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Wednesday, Feb. 25, 2009

Zen on Two wheels

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It’s 6:30 p.m. on a bone-chilling Monday night. I arrive at the Hi Hat Garage to meet up with Keegan Trester, a custom bike builder. Trester began “tinkering” on motorcycles in 2002 after deciding that he needed an outlet for his creative energy.

His first bike was a stock Honda Shadow VLX 600, which he later rebuilt into a bobber, a style of bike that was popular in the 1950s for its stripped-down aesthetics and “bobbed” off rear fender. In the bike circles in Milwaukee, however, Trester is known for his custom-built cafe racer, which won Best Custom-Built Cafe Racer at the Rockerbox two years in a row. Despite tinkering on bikes for only six years, his cafe racer has made it into Cafe Racer Magazine, a quarterly publication that specializes in anything hot and fast on two wheels.

It’s one thing to start riding motorcycles and being an enthusiast, and another to start building them. How did you initially get involved with motorcycles and building them?

My dad was into bikes before I was born. He tinkered around with that. I got influenced through that and being around a clan of people where motorcycles were popular. So, when I got out of college, all I wanted to do was ride. I took out an extra Stafford loan and bought a motorcycle with plans to rebuild it—thank you, Wisconsin, for paying for my first motorcycle.

How did you learn the trade?

I researched magazines, like Classic Bike, Horse Backstreet Choppers, which is probably the magazine that’s the most useful…and also through a lot of people in the industry. When you hook up with one guy who knows a guy who does powder coating and he hooks you up with another guy who knows how to do electric wiring… he scratches your ass, you scratch his, that kinda stuff.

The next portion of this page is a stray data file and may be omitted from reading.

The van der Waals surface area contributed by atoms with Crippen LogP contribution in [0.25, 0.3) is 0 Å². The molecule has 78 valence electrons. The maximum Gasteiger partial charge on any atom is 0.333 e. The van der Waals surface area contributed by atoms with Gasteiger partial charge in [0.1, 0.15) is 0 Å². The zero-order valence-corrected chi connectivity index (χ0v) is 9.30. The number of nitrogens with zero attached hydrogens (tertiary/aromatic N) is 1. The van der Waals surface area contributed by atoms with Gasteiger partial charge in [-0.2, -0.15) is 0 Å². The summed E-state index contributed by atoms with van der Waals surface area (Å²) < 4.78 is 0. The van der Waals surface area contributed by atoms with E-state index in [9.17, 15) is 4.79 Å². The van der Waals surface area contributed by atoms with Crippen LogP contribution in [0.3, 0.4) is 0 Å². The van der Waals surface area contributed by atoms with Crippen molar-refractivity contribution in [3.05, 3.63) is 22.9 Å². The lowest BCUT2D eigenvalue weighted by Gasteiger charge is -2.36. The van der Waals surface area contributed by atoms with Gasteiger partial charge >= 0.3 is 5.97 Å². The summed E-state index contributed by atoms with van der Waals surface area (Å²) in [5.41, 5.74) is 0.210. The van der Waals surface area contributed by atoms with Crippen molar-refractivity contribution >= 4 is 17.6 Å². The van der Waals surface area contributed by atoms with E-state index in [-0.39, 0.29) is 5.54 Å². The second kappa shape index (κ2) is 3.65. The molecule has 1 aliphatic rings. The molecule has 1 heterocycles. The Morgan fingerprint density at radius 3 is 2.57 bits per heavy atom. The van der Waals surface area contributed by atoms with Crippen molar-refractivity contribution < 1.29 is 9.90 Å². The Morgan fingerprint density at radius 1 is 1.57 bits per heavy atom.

Do you view working on bikes as more inspiring than just riding?

They both have their own thing, I guess. Sometimes I like working on them more than I like riding them, but then you get to the point where you’ve been working on a bike all winter and all you want to do is ride it, ride the piss out of it, beat it up and then next year you rebuild what you broke the year before. It’s a good release, something that you can bury yourself into. You just turn off the world and you’re into it. I thought, “Hey, if I’m going to ride them, I might as well learn how to work on them, and if I’m going to learn how to work on them, I might as well learn how to rebuild them and make them the way I want.” I’m big into the classic ’50s motorcycles. The Brits had their cafe racers and the Americans had their bobbers. They both have interests that I like—stripped down and fast; it’s just two different styles.

How fast can your cafe racer go?

My cafe racer has done a ton, which is over 100 miles per hour. I’d be categorized in the “ton up boys.” There’s a big discrepancy about saying “ton up club.” It’s not really a club; it’s just something you get by breaking a ton. Americans decided to make it a club for some odd reason, but the only cafe racer club is the 59 Club in England, the original cafe racer club.

What would you compare bike building to, or bike “tinkering”?

Putting a puzzle together. I was a geek growing up, building [airplane] models. That’s probably why I’m an industrial model builder right now. It’s something I like doing, but riding bikes to me is like the old days of skateboarding and snowboarding: You just let the road dictate your path; all you have to do is go left or right. Building is more precise. Things have to go together a certain way. They either have to go that way or they don’t work.

How do you feel when you ride?

I don’t want to give that bullshit excuse “freedom,” because that’s a given. You’ve got no windows, no doors. So, yeah, there is that sense of freedom. That’s everyone’s line. But, to be able to ride something that you took apart and went through every little nook and cranny and put it all back together perfectly, or as perfect as you think, and people say that they like it and give you props for building it—it’s gratifying. It’s a functional piece of art. It’s an amazing feeling to be able to blow a ton on it. It’s a moment that you have when everything is going by you so fast that you get lost in the moment. When you’re so focused, everything goes away, but you’re completely aware of what’s going on around you. You get in this mode where everything disappears and there isn’t a goddamn thing in the world that can penetrate that.

Photo by Christopher Bluhm